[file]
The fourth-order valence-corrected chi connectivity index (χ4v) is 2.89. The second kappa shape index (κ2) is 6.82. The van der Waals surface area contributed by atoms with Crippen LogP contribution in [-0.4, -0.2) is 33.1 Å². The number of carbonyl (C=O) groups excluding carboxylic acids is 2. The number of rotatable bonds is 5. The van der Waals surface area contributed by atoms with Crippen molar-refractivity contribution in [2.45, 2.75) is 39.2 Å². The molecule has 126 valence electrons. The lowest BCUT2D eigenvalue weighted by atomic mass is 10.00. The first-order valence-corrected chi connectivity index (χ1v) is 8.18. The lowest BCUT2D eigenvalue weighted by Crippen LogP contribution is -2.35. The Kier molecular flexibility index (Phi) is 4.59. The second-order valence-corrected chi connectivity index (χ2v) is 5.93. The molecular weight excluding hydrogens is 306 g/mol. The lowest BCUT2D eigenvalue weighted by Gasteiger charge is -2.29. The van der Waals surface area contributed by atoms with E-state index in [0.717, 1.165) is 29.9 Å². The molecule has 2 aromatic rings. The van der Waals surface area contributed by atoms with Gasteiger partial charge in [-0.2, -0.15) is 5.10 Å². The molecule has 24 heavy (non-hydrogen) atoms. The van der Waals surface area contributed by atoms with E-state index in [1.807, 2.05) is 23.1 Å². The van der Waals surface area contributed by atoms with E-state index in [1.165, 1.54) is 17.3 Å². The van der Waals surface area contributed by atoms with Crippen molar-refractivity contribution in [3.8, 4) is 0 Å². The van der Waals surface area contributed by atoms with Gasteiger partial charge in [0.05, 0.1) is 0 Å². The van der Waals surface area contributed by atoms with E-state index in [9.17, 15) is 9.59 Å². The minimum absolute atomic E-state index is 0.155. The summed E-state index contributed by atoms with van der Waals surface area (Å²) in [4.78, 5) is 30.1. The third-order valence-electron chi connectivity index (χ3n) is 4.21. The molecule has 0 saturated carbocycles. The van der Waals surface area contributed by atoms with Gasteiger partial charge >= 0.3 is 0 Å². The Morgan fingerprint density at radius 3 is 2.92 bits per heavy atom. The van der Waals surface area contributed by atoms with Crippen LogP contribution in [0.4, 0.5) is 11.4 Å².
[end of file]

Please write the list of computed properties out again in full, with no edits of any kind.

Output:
The fourth-order valence-corrected chi connectivity index (χ4v) is 2.89. The second kappa shape index (κ2) is 6.82. The van der Waals surface area contributed by atoms with Crippen LogP contribution in [-0.4, -0.2) is 33.1 Å². The number of carbonyl (C=O) groups excluding carboxylic acids is 2. The number of rotatable bonds is 5. The van der Waals surface area contributed by atoms with Crippen molar-refractivity contribution in [2.45, 2.75) is 39.2 Å². The molecule has 126 valence electrons. The lowest BCUT2D eigenvalue weighted by atomic mass is 10.00. The first-order valence-corrected chi connectivity index (χ1v) is 8.18. The lowest BCUT2D eigenvalue weighted by Crippen LogP contribution is -2.35. The Kier molecular flexibility index (Phi) is 4.59. The second-order valence-corrected chi connectivity index (χ2v) is 5.93. The molecular weight excluding hydrogens is 306 g/mol. The lowest BCUT2D eigenvalue weighted by Gasteiger charge is -2.29. The van der Waals surface area contributed by atoms with E-state index in [0.717, 1.165) is 29.9 Å². The molecule has 2 aromatic rings. The van der Waals surface area contributed by atoms with Gasteiger partial charge in [-0.2, -0.15) is 5.10 Å². The molecule has 24 heavy (non-hydrogen) atoms. The van der Waals surface area contributed by atoms with E-state index in [1.807, 2.05) is 23.1 Å². The van der Waals surface area contributed by atoms with E-state index in [1.165, 1.54) is 17.3 Å². The van der Waals surface area contributed by atoms with Crippen molar-refractivity contribution in [3.8, 4) is 0 Å². The van der Waals surface area contributed by atoms with Gasteiger partial charge in [0.05, 0.1) is 0 Å². The van der Waals surface area contributed by atoms with E-state index in [9.17, 15) is 9.59 Å². The minimum absolute atomic E-state index is 0.155. The summed E-state index contributed by atoms with van der Waals surface area (Å²) in [4.78, 5) is 30.1. The third-order valence-electron chi connectivity index (χ3n) is 4.21. The molecule has 0 saturated carbocycles. The van der Waals surface area contributed by atoms with Gasteiger partial charge >= 0.3 is 0 Å². The Morgan fingerprint density at radius 3 is 2.92 bits per heavy atom. The van der Waals surface area contributed by atoms with Crippen LogP contribution in [0.4, 0.5) is 11.4 Å².